Women without a mandatory hijab are now banned from museums and historical sites, in yet another move showing the authorities’ determination to enforce the Islamic Republic’s strict dress code.
Morteza Adibzadeh, head of the General Directorate of Museums, announced the new restriction in a circular dated April 24, citing the "protection of cultural affairs and public safety" as the reason for the ban.
All women in Iran must conceal their hair with a headscarf and wear loose fitting trousers under their coats while in public.
But the number of women defying these rules has increased since the September 2022 death in custody of a 22-year-old woman, Mahsa Amini, for allegedly flouting it. A wave of protests demanding fundamental economic, social and political changes swept across the country after Amini’s death.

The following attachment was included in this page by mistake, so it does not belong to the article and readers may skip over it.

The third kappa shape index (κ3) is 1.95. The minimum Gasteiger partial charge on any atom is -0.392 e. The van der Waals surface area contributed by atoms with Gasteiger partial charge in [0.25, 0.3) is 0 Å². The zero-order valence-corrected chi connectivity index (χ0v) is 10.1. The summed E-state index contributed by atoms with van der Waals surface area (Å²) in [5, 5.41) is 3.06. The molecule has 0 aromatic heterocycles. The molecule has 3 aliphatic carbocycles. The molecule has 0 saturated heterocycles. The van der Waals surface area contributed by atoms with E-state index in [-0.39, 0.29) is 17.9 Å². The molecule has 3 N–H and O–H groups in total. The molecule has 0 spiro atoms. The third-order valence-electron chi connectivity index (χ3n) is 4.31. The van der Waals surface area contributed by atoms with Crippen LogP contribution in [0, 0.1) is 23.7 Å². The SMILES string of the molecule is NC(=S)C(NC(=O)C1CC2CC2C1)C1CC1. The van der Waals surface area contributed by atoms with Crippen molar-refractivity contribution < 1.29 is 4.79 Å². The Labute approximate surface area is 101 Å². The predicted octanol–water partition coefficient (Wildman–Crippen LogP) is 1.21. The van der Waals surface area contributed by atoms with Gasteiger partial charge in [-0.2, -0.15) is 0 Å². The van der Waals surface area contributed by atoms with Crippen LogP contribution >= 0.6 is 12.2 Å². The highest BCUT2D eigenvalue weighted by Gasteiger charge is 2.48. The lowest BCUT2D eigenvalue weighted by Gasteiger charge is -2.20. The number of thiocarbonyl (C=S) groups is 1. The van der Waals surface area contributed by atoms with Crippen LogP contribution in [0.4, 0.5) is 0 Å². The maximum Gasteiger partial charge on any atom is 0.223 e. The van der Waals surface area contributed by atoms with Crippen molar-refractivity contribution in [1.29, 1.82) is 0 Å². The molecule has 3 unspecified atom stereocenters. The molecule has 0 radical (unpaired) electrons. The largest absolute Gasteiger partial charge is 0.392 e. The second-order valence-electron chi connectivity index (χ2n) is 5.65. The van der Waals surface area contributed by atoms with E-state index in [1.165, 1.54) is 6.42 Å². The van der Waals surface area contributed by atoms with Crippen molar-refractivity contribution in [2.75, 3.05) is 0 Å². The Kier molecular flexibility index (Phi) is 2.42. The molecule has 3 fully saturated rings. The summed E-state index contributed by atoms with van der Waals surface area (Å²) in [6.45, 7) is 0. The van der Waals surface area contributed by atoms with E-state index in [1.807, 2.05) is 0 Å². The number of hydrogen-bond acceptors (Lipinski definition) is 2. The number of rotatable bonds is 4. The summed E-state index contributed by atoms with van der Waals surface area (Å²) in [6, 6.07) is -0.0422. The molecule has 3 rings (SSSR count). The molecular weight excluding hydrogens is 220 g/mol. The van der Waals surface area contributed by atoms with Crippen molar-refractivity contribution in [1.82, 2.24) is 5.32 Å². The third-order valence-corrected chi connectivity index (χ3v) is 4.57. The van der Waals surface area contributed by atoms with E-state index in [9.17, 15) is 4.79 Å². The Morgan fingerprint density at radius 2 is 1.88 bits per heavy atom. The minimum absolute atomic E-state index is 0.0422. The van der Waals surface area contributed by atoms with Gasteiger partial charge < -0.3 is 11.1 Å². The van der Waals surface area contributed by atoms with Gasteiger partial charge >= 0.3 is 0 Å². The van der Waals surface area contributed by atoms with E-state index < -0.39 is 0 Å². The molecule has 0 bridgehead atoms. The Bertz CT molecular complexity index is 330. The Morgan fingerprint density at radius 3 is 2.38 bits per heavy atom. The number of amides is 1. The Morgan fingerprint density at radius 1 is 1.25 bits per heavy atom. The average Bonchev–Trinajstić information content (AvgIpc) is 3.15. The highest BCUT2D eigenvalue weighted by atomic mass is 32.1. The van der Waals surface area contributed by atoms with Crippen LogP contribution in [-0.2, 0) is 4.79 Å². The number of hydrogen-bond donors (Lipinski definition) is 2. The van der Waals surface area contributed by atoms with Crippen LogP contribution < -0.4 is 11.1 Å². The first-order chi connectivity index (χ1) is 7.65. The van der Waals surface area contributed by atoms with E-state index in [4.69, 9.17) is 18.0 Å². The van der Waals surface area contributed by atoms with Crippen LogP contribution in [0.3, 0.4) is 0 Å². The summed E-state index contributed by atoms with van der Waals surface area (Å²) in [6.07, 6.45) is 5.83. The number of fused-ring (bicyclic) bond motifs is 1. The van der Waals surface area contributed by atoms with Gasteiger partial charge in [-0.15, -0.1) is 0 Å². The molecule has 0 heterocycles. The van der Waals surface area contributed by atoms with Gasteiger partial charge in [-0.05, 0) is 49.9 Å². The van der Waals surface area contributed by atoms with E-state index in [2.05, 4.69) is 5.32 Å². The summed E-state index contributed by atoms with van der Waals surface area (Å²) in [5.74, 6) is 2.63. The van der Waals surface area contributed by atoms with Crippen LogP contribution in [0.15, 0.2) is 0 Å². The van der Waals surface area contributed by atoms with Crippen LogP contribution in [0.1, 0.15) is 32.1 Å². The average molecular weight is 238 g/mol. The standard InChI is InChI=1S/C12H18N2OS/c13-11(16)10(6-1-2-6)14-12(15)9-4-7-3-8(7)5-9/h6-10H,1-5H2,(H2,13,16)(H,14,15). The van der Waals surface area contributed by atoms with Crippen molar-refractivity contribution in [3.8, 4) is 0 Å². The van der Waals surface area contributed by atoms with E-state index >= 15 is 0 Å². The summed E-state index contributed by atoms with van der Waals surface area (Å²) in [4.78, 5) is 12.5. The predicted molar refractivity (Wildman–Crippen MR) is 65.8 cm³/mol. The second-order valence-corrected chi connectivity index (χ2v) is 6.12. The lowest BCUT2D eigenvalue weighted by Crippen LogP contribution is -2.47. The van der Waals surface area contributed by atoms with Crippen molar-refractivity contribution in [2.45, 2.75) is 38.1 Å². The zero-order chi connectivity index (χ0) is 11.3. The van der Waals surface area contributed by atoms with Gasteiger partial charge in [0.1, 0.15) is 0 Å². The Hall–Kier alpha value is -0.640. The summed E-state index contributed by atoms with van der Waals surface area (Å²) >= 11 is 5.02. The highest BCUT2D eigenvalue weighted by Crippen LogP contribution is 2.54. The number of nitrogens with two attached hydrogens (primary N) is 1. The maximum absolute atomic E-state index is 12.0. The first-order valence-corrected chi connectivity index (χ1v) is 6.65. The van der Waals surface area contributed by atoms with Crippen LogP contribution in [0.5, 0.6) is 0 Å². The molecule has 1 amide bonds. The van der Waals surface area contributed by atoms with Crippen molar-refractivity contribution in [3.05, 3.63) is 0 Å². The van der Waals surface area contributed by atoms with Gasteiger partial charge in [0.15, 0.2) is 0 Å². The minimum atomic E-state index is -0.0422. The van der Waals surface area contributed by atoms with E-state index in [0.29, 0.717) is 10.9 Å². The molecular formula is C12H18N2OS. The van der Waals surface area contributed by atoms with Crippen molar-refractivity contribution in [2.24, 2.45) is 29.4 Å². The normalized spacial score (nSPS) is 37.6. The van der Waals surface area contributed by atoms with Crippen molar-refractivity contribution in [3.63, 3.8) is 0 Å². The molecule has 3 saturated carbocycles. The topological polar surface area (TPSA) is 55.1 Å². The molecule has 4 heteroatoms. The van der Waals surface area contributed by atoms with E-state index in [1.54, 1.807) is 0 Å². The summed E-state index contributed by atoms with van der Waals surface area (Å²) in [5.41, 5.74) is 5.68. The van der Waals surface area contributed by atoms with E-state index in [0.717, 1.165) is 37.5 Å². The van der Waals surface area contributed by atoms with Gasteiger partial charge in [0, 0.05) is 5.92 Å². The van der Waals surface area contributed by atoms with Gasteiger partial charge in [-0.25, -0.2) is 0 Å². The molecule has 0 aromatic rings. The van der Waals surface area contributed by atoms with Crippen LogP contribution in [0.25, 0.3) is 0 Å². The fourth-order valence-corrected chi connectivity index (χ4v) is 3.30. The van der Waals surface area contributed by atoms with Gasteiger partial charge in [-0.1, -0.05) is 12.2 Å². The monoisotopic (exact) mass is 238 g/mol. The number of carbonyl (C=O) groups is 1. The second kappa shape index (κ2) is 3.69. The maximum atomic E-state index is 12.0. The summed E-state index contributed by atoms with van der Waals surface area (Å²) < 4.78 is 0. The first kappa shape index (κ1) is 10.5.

The government is using various means to enforce mandatory hijab rules, including deprivation of social services and pressure on businesses. Lawyers and human rights activists have argued that such moves have no legal basis.
The owner of a clothing store in the south-western city of Behbahan reportedly received SMSs on April 22 warning her against providing services to customers without hijab.
On the Persian Gulf island of Qeshm, the Friday prayers leader recently visited commercial centers and ordered the sealing of shops where goods were being sold to women without a head covering. Mohsen Burhani, a lawyer and university professor, tweeted that this action was "illegal."